March Madness has begun. Although countless college basketball fans will be glued to their screen — and couch — over the next few days, many other sports fans will be chilling on the couch with an extra accessory: a bag of frozen peas. That’s because for many men, it’s time to heal from a procedure that's historically timed with college basketball playoff season. That’s right: It's also Vas Madness season. Here's what you need to know.
According to the Cleveland Clinic, approximately 500,000 people get vasectomies each year, totaling about 5% of all married men of reproductive age. A vasectomy is a simple sterilization procedure, providing a permanent birth control option by closing off the ends of the vas deferens, the tubes that carry sperm, preventing pregnancy.
Is There Really A Vasectomy Uptick In March?
According to ESPN, “urologists across the country have reported increases of as much as 50 percent in the number of vasectomies scheduled in the days leading [up] to the NCAA tournament.” One doctor’s office reported to MLive that their two most common months for vasectomies were March and December — March for basketball, December for the time of year in which most people’s health insurance deductibles are met. The tale is as old as time — or at least a few decades old. The sentiment has been echoed by many doctors.
The Wall Street Journal reports that the idea of getting a vasectomy during March Madness, which has been coined "vas madness," stems from a 2008 advertisement from the Oregon Urology Institute that suggested the NCAA tournament is an excellent distraction during recovery from a vasectomy.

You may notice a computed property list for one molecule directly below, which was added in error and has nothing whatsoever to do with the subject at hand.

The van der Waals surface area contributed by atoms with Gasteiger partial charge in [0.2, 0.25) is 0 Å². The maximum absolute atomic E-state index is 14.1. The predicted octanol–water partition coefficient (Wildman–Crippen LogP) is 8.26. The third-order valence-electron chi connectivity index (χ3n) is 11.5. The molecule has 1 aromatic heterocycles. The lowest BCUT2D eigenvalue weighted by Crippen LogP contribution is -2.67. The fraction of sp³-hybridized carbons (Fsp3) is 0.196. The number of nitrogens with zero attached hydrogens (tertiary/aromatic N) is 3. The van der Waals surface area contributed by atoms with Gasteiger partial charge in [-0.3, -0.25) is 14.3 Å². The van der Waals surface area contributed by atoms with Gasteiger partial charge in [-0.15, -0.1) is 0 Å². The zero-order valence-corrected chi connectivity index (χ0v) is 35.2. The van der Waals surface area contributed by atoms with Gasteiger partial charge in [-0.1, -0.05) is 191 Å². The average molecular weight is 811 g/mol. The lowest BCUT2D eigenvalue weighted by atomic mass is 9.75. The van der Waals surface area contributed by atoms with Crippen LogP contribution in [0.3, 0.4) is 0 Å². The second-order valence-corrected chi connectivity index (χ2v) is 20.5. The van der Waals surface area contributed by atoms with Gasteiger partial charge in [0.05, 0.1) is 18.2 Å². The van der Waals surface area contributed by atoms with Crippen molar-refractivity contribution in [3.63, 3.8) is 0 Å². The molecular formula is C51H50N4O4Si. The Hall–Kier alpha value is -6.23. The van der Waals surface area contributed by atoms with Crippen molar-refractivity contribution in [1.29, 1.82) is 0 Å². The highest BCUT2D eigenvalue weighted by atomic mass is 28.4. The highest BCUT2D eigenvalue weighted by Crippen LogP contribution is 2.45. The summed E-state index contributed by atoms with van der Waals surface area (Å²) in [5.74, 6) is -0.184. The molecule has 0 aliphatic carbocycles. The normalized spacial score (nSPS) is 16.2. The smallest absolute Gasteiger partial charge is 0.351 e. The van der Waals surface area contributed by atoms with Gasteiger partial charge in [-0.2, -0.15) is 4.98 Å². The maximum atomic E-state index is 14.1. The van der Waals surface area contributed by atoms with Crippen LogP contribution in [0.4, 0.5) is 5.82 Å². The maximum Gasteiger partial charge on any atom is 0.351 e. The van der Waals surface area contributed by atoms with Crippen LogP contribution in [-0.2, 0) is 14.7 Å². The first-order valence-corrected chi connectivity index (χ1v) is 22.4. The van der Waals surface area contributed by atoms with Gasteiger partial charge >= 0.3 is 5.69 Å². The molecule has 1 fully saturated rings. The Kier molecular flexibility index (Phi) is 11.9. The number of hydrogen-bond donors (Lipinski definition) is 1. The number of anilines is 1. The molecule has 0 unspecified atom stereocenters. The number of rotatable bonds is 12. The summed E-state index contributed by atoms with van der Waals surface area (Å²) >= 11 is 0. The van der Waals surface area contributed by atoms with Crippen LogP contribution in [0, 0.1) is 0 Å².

"March Madness draws droves of men to their television sets to watch the NCAA's college finest duke it out for the national championship," one Urology Clinics of North Texas explains. "Since vasectomies take a few days to heal and rest is needed, many men are getting them done during March Madness."
Is It Too Late To Schedule A Vasectomy For March Madness 2023?
It depends on where you live. Some states require a waiting period of approximately four weeks from a pre-vasectomy consultation before the vasectomy can be scheduled, so look up the laws where you live. If you’re serious about getting a vasectomy, just make sure to schedule it around a period of time where you’re able to rest and heal easily — like maybe scheduling it for March of 2024 instead.
However, a waiting period isn't a requirement everywhere — some states offer same-day appointments. So if you’re serious about getting the snip, you may not need to delay.
"It appears men have found a loophole that turns one of life's more unpleasant procedures into a four-day vasectomy vacation that coincides perfectly with March Madness," ESPN writes.
What Do I Need To Know About Recovering From A Vasectomy?
Fortunately, recovery from a vasectomy typically only takes a few days. However, exercising or physical work should be avoided for about a week. You can take an over-the-counter pain medication to help with pain and should avoid wearing tight underwear. Use ice on and off. Avoiding swimming or baths for at least two days during the recovery phase of a vasectomy.
Also, just because a vasectomy feels instant, doesn’t mean it is. As you heal, keep in mind that you could still be fertile for a few months after the procedure. A doctor can test your sperm to ensure the vasectomy has taken hold.
And to all the folks heading into their vasectomies over the next few days: Get your feet up, get your ice pack on, and good luck on your brackets.